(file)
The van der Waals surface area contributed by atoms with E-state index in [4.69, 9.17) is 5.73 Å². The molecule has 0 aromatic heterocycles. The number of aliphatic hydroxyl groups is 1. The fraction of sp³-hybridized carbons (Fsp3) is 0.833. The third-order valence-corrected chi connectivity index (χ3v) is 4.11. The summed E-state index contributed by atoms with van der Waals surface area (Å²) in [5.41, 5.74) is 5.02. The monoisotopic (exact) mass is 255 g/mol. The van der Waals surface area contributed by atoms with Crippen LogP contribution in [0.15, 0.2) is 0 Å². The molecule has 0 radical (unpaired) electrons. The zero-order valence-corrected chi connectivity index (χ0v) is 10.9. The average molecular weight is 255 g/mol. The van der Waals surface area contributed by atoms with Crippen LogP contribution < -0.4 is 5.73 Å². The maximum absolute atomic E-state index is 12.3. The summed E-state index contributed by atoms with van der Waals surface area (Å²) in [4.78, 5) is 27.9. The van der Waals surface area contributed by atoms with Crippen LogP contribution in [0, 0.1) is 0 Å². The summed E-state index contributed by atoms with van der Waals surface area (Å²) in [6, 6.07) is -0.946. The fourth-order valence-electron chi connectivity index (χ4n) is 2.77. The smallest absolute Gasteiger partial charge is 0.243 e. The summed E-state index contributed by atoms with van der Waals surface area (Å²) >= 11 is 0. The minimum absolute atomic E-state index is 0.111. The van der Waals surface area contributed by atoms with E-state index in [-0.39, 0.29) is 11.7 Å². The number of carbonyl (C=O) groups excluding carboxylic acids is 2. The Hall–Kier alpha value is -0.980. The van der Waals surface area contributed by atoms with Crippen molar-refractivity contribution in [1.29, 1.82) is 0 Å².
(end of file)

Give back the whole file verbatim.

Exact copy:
The van der Waals surface area contributed by atoms with E-state index in [4.69, 9.17) is 5.73 Å². The molecule has 0 aromatic heterocycles. The number of aliphatic hydroxyl groups is 1. The fraction of sp³-hybridized carbons (Fsp3) is 0.833. The third-order valence-corrected chi connectivity index (χ3v) is 4.11. The summed E-state index contributed by atoms with van der Waals surface area (Å²) in [5.41, 5.74) is 5.02. The monoisotopic (exact) mass is 255 g/mol. The van der Waals surface area contributed by atoms with Crippen LogP contribution in [0.15, 0.2) is 0 Å². The molecule has 0 radical (unpaired) electrons. The zero-order valence-corrected chi connectivity index (χ0v) is 10.9. The average molecular weight is 255 g/mol. The van der Waals surface area contributed by atoms with Crippen LogP contribution < -0.4 is 5.73 Å². The maximum absolute atomic E-state index is 12.3. The summed E-state index contributed by atoms with van der Waals surface area (Å²) in [4.78, 5) is 27.9. The van der Waals surface area contributed by atoms with Crippen LogP contribution in [0, 0.1) is 0 Å². The summed E-state index contributed by atoms with van der Waals surface area (Å²) in [6, 6.07) is -0.946. The fourth-order valence-electron chi connectivity index (χ4n) is 2.77. The smallest absolute Gasteiger partial charge is 0.243 e. The summed E-state index contributed by atoms with van der Waals surface area (Å²) >= 11 is 0. The minimum absolute atomic E-state index is 0.111. The van der Waals surface area contributed by atoms with E-state index in [-0.39, 0.29) is 11.7 Å². The number of carbonyl (C=O) groups excluding carboxylic acids is 2. The Hall–Kier alpha value is -0.980. The van der Waals surface area contributed by atoms with Crippen molar-refractivity contribution in [1.29, 1.82) is 0 Å².